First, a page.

Children among those shot dead by troops in a November massacre in Axum, Ethiopia’s Tigray region, rights group says.
Ethiopian Prime Minister Abiy Ahmed has admitted for the first time that troops from neighbouring Eritrea entered the northern region of Tigray during the conflict that broke out five months ago, suggesting they may have been involved in abuses against civilians.
The admission on Tuesday comes after months of denials from Ethiopia and Eritrea, even as credible accusations from rights groups and residents mounted that Eritrean soldiers have carried out massacres in Tigray following the start of the Ethiopian government’s offensive against the Tigray People’s Liberation Front (TPLF), then the region’s governing party.
In a wide-ranging speech to parliament, Abiy said on Tuesday Eritrean troops had crossed the border and entered the region because they were concerned they would be attacked by the longtime foe – the TPLF, which dominated Ethiopian politics for decades until Abiy came to power in 2018, had presided over a brutal 1998-2000 war with Eritrea.
Abiy said Eritreans had promised to leave when Ethiopia’s military was able to control the border.
He added that the “Eritrean people and government did a lasting favour to our soldiers”, during the conflict, without giving more details.
“However, after the Eritrean army crossed the border and was operating in Ethiopia, any damage it did to our people was unacceptable,” he said.
“We don’t accept it because it is the Eritrean army, and we would not accept it if it were our soldiers. The military campaign was against our clearly targeted enemies, not against the people. We have discussed this four or five times with the Eritrean government.”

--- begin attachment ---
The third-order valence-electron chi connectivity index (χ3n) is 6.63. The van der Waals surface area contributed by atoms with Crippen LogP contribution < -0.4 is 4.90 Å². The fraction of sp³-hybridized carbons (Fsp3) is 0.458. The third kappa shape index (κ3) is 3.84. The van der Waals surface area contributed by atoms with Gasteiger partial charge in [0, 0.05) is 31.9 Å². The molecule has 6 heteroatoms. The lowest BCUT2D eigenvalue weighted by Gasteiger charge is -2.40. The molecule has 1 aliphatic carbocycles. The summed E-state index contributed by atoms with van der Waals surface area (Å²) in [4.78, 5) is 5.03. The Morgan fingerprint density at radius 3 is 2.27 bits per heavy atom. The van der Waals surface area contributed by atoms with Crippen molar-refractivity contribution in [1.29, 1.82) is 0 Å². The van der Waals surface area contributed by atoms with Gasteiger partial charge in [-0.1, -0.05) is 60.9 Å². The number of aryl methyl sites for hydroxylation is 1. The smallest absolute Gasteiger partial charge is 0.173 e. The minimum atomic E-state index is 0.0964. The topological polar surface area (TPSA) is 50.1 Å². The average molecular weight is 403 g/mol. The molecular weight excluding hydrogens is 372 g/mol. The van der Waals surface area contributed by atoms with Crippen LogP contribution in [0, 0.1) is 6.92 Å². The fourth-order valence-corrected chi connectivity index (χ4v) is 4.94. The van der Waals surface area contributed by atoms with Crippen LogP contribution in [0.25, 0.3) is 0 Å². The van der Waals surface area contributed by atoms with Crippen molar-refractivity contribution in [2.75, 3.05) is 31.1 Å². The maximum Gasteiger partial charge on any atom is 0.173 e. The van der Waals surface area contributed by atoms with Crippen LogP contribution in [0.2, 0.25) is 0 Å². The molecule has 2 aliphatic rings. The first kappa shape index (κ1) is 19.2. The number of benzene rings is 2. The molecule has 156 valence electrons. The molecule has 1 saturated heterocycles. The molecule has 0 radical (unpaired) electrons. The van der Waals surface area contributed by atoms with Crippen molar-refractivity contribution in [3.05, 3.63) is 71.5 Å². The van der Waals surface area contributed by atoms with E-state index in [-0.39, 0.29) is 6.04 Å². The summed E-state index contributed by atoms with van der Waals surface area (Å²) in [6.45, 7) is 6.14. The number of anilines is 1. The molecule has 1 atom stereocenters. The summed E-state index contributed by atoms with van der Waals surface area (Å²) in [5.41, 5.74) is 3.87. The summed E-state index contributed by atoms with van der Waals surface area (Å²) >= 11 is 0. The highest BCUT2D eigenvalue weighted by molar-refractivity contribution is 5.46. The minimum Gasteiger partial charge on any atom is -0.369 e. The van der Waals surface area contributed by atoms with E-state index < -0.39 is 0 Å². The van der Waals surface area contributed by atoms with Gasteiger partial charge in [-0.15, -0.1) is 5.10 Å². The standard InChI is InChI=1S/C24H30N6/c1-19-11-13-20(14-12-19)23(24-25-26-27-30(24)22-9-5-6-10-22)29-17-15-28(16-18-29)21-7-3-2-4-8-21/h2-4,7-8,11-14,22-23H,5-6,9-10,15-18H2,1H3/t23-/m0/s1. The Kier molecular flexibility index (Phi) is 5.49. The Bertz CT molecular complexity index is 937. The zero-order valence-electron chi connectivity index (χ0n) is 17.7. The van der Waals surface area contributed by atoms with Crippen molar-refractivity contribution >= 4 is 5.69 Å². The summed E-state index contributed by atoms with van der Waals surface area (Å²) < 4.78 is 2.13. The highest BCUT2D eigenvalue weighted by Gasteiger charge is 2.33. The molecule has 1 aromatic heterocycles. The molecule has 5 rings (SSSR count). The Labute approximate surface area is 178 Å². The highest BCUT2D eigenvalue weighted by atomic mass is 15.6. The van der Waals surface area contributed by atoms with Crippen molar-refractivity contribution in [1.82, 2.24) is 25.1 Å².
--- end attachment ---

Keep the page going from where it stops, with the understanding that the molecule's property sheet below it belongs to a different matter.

The comments also marked the first time Abiy appeared to acknowledge that serious crimes have taken place in Tigray, home to six million people.
“Reports indicate that atrocities have been committed in Tigray region,” Abiy said.
War is “a nasty thing”, he added, speaking the local Amharic language. “We know the destruction this war has caused.”
After months of tension, fighting erupted in Tigray after forces loyal to the TPLF – whose leaders challenged Abiy’s legitimacy after the postponement of elections last year – attacked army bases across the region overnight and in the early hours of November 4.
The attacks initially overwhelmed the federal military, which later launched a counteroffensive alongside Eritrean soldiers and forces from the neighbouring region of Amhara. The federal army is now hunting the fugitive TPLF leadership.
Abiy said soldiers who raped women or committed other war crimes will be held responsible, even though he cited “propaganda of exaggeration”.
He spoke as concerns continue to grow over the humanitarian situation in the embattled region.
Abiy accused the TPLF’s leaders of drumming “a war narrative” while the area faced challenges such as a destructive invasion of locusts and the COVID-19 pandemic.
“This was misplaced and untimely arrogance,” he said.
The Ethiopian prime minister, who won the Nobel Peace Prize in 2019 for his efforts to make peace with Eritrea, faces pressure to end the conflict in Tigray as well as to institute an international investigation into alleged war crimes.
The government’s critics say a continuing federal inquiry is not enough because the government cannot effectively investigate itself.
On Monday, the heads of nine UN agencies and other officials demanded a halt to attacks against civilians in Tigray, “including rape and other horrific forms of sexual violence”.
In a joint statement, the UN agencies, the UN special investigator on the human rights of internally displaced people, and two umbrella organisations representing NGOs also called on all parties in Tigray to explicitly condemn all sexual violence and ensure their forces “respect and protect civilian populations, particularly women and children, from all human rights abuses”.
UN deputy spokesman Farhan Haq said on Monday the conflict continues to drive massive displacement, with tens of thousands of people arriving into Shire, Axum and Adwa, most fleeing fighting in western Tigray in the last few weeks.
There are also reports of people uprooted by violence in the northwest and central areas, he said.
Earlier this month, Human Rights Watch reported that Eritrean forces shot dead hundreds of children and civilians in a November massacre in Tigray.
An Amnesty International investigation into the same events detailed how Eritrean troops “went on a rampage and systematically killed hundreds of civilians in cold blood”.
UN Secretary-General Antonio Guterres joined calls for the Eritrean troops to leave Tigray while the UN human rights chief, Michelle Bachelet, urged an investigation into the situation.